Sosh’s influence has not gone unnoticed in me. I have had the opportunity to be around him as a player and now in retirement as a guest coach in spring training. As I become more involved in my own kids’ lives, coaching their Little League teams, I often find myself quoting Sosh’s mantras to the kids. Managerial trends are part of all professional sports. Every decade or so, someone comes up with a new style of coaching that sets a new trend. Without a doubt, the Angels were lucky to land a manager like Mike Scioscia and get on the front end of that wave. I’m convinced when it is all said and done, he will go down as not only one of the all-time great managers in Angels history but in the history of the game as well.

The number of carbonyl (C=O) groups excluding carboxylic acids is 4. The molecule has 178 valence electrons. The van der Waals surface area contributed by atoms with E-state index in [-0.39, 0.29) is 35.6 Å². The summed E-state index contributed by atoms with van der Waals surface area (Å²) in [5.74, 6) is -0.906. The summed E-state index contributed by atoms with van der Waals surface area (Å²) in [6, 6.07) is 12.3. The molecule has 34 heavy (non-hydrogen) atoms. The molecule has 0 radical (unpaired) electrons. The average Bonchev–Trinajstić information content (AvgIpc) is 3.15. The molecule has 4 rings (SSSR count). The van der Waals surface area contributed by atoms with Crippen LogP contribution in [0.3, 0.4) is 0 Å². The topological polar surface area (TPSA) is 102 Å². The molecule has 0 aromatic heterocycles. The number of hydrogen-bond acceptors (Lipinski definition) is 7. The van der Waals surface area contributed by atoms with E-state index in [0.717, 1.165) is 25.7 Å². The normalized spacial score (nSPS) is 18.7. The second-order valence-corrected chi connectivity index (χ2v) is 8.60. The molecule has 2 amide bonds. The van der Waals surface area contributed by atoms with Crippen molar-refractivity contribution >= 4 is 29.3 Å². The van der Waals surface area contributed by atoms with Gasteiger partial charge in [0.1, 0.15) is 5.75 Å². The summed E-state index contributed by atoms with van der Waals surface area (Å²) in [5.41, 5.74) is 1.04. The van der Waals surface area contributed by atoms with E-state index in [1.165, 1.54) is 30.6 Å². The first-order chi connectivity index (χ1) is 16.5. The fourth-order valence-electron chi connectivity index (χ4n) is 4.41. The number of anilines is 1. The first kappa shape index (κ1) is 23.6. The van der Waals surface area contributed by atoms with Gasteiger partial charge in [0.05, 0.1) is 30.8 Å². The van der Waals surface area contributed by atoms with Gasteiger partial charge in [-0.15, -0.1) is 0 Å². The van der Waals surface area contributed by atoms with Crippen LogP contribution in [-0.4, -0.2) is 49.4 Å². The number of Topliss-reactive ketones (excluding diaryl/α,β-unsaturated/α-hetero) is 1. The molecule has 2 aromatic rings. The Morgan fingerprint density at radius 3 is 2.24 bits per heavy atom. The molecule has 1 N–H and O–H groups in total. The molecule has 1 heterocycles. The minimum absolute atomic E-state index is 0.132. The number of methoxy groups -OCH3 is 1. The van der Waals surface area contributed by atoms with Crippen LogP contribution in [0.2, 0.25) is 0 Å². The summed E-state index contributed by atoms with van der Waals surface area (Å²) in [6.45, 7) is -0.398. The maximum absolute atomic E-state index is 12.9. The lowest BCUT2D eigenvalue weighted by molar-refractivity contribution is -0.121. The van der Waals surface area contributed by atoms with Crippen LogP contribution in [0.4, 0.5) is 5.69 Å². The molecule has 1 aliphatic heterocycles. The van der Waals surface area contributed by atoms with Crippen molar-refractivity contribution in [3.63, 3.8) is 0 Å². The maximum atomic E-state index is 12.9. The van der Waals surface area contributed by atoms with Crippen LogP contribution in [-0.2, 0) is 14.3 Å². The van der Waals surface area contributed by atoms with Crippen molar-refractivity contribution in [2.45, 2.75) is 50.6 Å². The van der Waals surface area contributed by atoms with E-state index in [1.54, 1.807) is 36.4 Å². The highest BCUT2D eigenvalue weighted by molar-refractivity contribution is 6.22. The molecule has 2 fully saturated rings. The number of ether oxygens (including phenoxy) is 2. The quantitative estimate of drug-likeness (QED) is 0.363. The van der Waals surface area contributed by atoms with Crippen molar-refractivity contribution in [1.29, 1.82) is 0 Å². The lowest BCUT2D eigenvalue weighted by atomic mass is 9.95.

© 2006, Always an Angel, Playing the Game with Fire and Faith by Tim Salmon and Rob Goldman